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Sunday 15 February 2015
Armenia: First Yessayan set 1922 - Forged Overprints
Most forged overprints on First Yessayan stamps are easy to detect: either they are on forged basic stamps or the overprints are very different from the genuine ones. Of course, there is still a good market for these forgeries on ebay and all over the world there are people who have paid fifty dollars for a stamp I would sell them for fifty cents.
But there are also serious forgeries which always use genuine basic stamps and where the overprint handstamps have been made by forgers who have seen the genuine item.For example, there is a good forgery of the "50k" in black on 25 000 Ararat, imperforate in blue, which copies the fact that the overprint is normally centrally placed at the base of the stamp. Here it is:
Click on Images to Magnify
And now here is the genuine overprint:
There are numerous differences which you can see if you examine from left to right. Look at the shape of the "0" for example. In addition, and not so clear from my scans, is the fact that the ink is wrong on the forgery: it is a paler blue-black or grey-black. But the genuine overprint is always in a fairly intense black, not diluted.This is the difference I look for first and the left to right examination then confirms it.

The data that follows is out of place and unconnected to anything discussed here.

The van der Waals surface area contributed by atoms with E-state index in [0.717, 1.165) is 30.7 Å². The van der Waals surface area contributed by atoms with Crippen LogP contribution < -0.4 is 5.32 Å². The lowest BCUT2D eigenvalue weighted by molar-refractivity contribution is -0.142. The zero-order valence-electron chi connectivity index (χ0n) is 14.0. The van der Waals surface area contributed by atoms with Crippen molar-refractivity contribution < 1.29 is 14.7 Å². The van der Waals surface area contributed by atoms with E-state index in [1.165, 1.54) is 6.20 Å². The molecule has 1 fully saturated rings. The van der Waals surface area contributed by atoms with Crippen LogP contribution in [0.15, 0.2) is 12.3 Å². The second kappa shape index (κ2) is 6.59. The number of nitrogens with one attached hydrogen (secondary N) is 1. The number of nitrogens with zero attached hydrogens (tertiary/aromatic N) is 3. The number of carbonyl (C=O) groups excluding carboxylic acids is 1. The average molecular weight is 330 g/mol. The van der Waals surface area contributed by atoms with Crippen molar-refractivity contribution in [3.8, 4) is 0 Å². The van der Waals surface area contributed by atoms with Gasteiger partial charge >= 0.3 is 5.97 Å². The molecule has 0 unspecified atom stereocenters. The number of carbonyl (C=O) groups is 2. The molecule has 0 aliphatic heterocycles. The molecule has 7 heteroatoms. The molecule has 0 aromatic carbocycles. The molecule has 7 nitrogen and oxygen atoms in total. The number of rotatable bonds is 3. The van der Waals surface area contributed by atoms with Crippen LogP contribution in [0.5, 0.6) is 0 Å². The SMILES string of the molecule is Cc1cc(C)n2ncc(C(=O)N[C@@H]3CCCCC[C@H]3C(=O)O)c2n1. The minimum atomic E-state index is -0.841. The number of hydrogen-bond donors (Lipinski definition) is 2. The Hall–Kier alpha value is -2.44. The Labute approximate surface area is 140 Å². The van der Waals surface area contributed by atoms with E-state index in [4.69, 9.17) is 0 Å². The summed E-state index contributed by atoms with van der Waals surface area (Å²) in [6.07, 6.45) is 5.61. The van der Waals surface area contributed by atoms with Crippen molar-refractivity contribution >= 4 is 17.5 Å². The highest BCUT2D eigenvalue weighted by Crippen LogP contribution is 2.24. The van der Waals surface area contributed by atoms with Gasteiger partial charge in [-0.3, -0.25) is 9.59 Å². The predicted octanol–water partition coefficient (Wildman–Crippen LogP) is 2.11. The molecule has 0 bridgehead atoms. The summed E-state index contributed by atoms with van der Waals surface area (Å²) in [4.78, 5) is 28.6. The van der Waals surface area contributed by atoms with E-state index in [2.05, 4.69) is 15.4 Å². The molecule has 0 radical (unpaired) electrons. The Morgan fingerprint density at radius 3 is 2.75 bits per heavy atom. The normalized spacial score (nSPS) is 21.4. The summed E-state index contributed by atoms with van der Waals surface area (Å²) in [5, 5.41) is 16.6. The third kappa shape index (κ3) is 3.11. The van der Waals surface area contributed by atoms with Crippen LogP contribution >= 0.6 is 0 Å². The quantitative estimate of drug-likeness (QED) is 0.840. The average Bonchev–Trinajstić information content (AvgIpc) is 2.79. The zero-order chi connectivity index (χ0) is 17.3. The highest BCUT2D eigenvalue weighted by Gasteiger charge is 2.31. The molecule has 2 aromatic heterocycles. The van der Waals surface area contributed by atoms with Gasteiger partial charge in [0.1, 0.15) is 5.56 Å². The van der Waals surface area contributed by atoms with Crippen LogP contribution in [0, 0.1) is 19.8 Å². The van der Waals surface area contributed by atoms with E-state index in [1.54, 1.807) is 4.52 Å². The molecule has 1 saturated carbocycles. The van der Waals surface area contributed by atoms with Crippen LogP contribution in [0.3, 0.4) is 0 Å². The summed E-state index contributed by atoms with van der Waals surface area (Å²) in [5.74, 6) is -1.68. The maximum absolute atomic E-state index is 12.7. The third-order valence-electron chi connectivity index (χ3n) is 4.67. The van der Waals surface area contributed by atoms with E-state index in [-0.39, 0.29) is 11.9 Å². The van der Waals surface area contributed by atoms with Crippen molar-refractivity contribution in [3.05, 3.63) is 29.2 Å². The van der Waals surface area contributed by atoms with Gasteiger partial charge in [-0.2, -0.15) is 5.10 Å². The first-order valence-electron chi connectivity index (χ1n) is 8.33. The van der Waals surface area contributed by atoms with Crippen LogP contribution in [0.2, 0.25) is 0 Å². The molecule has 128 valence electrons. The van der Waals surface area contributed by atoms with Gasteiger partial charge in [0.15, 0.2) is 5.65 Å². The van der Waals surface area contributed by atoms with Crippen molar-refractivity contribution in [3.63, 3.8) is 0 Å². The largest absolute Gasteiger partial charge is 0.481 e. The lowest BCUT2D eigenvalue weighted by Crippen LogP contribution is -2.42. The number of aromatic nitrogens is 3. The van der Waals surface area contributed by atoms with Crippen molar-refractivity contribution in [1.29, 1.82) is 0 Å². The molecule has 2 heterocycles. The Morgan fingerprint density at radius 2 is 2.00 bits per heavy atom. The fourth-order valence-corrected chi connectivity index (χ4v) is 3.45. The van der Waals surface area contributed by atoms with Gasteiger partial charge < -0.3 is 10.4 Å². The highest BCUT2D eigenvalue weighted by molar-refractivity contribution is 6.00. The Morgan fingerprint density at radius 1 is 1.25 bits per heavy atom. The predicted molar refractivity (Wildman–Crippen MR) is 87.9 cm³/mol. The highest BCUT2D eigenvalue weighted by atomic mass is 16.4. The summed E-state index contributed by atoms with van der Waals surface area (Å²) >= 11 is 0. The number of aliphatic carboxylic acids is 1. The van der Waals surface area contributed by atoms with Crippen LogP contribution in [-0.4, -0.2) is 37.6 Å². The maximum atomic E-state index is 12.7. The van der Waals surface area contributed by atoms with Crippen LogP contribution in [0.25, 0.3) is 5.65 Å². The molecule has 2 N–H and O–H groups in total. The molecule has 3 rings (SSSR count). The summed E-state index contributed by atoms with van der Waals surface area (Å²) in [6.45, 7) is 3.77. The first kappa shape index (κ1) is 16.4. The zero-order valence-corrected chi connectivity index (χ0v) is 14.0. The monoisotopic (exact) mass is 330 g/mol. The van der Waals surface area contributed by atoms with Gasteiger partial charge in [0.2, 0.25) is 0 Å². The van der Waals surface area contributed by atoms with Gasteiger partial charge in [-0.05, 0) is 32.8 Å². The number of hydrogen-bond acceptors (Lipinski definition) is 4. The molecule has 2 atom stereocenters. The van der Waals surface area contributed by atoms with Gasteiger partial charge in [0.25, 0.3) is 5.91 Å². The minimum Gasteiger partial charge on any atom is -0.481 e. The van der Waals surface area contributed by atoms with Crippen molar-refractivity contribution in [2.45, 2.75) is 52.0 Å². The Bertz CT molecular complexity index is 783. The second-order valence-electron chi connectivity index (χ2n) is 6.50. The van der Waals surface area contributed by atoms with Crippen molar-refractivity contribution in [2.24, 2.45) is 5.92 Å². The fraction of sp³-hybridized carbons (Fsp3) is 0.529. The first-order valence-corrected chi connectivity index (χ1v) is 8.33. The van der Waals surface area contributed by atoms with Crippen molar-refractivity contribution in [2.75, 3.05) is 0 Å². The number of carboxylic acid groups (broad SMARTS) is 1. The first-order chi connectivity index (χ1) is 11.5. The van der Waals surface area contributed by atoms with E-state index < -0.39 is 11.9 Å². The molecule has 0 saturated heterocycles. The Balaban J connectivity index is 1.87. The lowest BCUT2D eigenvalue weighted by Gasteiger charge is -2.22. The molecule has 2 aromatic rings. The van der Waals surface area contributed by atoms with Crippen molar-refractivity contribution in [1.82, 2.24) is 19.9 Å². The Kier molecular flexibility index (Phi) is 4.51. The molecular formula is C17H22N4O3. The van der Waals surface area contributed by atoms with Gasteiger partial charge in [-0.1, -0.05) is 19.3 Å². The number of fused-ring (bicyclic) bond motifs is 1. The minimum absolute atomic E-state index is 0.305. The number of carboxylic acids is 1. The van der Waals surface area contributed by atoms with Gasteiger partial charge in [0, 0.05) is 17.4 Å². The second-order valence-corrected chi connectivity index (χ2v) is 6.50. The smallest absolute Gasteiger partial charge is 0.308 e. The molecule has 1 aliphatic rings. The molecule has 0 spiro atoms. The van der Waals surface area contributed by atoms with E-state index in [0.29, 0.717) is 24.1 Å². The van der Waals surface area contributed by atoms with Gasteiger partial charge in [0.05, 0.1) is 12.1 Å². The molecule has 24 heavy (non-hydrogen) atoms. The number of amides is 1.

And now here is a multiple with the genuine overprint, which will become relevant in a moment:
If you look at the bottom right stamp in this block you will see that because of the way the handstamp has been held on that occasion, the "k" has not printed properly. This is useful to see because here is a single used copy from ALEXANDROPOL 3 2 23 showing the same failure of the "k" to print properly. But by using the mint multiple for reference, we can be sure that this overprint is genuine, as one would expect from the genuine Alexandropol cancel. You can also see how intense is the black ink of the overprint compared to the ink of the cancelllation:
The stamps on this Blog are for sale as one group for 500 €uro
The block of six comes with a Stefan Berger Opinion